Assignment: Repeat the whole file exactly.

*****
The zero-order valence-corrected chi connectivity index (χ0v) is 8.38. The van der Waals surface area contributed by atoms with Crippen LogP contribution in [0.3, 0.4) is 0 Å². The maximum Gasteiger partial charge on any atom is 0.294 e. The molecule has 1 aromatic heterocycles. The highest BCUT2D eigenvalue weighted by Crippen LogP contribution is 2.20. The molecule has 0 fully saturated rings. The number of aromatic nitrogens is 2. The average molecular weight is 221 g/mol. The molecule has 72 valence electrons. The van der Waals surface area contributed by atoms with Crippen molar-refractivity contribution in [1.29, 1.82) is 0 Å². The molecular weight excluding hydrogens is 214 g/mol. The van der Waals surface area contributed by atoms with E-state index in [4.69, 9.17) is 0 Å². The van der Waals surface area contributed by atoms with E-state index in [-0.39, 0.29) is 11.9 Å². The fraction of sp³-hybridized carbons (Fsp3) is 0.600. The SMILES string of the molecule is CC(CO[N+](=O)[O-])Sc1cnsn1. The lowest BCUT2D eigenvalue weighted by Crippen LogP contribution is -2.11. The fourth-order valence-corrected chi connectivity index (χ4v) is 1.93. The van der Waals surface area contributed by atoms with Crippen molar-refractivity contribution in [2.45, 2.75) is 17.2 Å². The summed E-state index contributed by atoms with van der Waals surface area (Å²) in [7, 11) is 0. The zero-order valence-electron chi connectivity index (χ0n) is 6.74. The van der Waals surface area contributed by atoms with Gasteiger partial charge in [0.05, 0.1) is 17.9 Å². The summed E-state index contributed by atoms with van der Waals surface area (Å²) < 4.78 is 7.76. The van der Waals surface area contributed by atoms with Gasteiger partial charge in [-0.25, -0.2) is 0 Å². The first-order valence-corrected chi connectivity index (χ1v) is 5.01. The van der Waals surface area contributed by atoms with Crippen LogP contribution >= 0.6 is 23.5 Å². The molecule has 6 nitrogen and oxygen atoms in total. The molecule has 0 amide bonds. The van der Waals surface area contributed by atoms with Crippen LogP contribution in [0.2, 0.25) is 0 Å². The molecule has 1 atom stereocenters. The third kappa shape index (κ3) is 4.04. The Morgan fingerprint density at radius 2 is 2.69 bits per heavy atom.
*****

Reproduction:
The zero-order valence-corrected chi connectivity index (χ0v) is 8.38. The van der Waals surface area contributed by atoms with Crippen LogP contribution in [0.3, 0.4) is 0 Å². The maximum Gasteiger partial charge on any atom is 0.294 e. The molecule has 1 aromatic heterocycles. The highest BCUT2D eigenvalue weighted by Crippen LogP contribution is 2.20. The molecule has 0 fully saturated rings. The number of aromatic nitrogens is 2. The average molecular weight is 221 g/mol. The molecule has 72 valence electrons. The van der Waals surface area contributed by atoms with Crippen molar-refractivity contribution in [1.29, 1.82) is 0 Å². The molecular weight excluding hydrogens is 214 g/mol. The van der Waals surface area contributed by atoms with E-state index in [4.69, 9.17) is 0 Å². The van der Waals surface area contributed by atoms with E-state index in [-0.39, 0.29) is 11.9 Å². The fraction of sp³-hybridized carbons (Fsp3) is 0.600. The SMILES string of the molecule is CC(CO[N+](=O)[O-])Sc1cnsn1. The lowest BCUT2D eigenvalue weighted by Crippen LogP contribution is -2.11. The fourth-order valence-corrected chi connectivity index (χ4v) is 1.93. The van der Waals surface area contributed by atoms with Crippen molar-refractivity contribution in [2.45, 2.75) is 17.2 Å². The summed E-state index contributed by atoms with van der Waals surface area (Å²) in [7, 11) is 0. The zero-order valence-electron chi connectivity index (χ0n) is 6.74. The van der Waals surface area contributed by atoms with Gasteiger partial charge in [0.05, 0.1) is 17.9 Å². The summed E-state index contributed by atoms with van der Waals surface area (Å²) < 4.78 is 7.76. The van der Waals surface area contributed by atoms with Gasteiger partial charge in [-0.25, -0.2) is 0 Å². The first-order valence-corrected chi connectivity index (χ1v) is 5.01. The van der Waals surface area contributed by atoms with Crippen LogP contribution >= 0.6 is 23.5 Å². The molecule has 6 nitrogen and oxygen atoms in total. The molecule has 0 amide bonds. The van der Waals surface area contributed by atoms with Crippen LogP contribution in [0.2, 0.25) is 0 Å². The molecule has 1 atom stereocenters. The third kappa shape index (κ3) is 4.04. The Morgan fingerprint density at radius 2 is 2.69 bits per heavy atom.